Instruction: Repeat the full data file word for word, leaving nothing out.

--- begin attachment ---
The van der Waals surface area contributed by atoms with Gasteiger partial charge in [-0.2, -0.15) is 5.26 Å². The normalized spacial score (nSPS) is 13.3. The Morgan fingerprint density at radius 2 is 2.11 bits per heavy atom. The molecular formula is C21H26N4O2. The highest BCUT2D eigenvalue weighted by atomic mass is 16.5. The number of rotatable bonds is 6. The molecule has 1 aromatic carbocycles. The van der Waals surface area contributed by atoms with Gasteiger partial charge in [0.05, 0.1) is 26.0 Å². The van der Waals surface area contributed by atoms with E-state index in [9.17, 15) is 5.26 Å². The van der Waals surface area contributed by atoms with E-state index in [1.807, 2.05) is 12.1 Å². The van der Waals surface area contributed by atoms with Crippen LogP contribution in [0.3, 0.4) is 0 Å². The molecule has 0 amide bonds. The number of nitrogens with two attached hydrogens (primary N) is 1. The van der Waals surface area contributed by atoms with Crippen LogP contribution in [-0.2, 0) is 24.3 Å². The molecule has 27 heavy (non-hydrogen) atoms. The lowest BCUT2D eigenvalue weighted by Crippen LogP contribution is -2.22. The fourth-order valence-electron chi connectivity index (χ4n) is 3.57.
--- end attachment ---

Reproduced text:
The van der Waals surface area contributed by atoms with Gasteiger partial charge in [-0.2, -0.15) is 5.26 Å². The normalized spacial score (nSPS) is 13.3. The Morgan fingerprint density at radius 2 is 2.11 bits per heavy atom. The molecular formula is C21H26N4O2. The highest BCUT2D eigenvalue weighted by atomic mass is 16.5. The number of rotatable bonds is 6. The molecule has 1 aromatic carbocycles. The van der Waals surface area contributed by atoms with Gasteiger partial charge in [0.05, 0.1) is 26.0 Å². The van der Waals surface area contributed by atoms with E-state index in [9.17, 15) is 5.26 Å². The van der Waals surface area contributed by atoms with E-state index in [1.807, 2.05) is 12.1 Å². The van der Waals surface area contributed by atoms with Crippen LogP contribution in [0.3, 0.4) is 0 Å². The molecule has 0 amide bonds. The number of nitrogens with two attached hydrogens (primary N) is 1. The van der Waals surface area contributed by atoms with Crippen LogP contribution in [-0.2, 0) is 24.3 Å². The molecule has 27 heavy (non-hydrogen) atoms. The lowest BCUT2D eigenvalue weighted by Crippen LogP contribution is -2.22. The fourth-order valence-electron chi connectivity index (χ4n) is 3.57.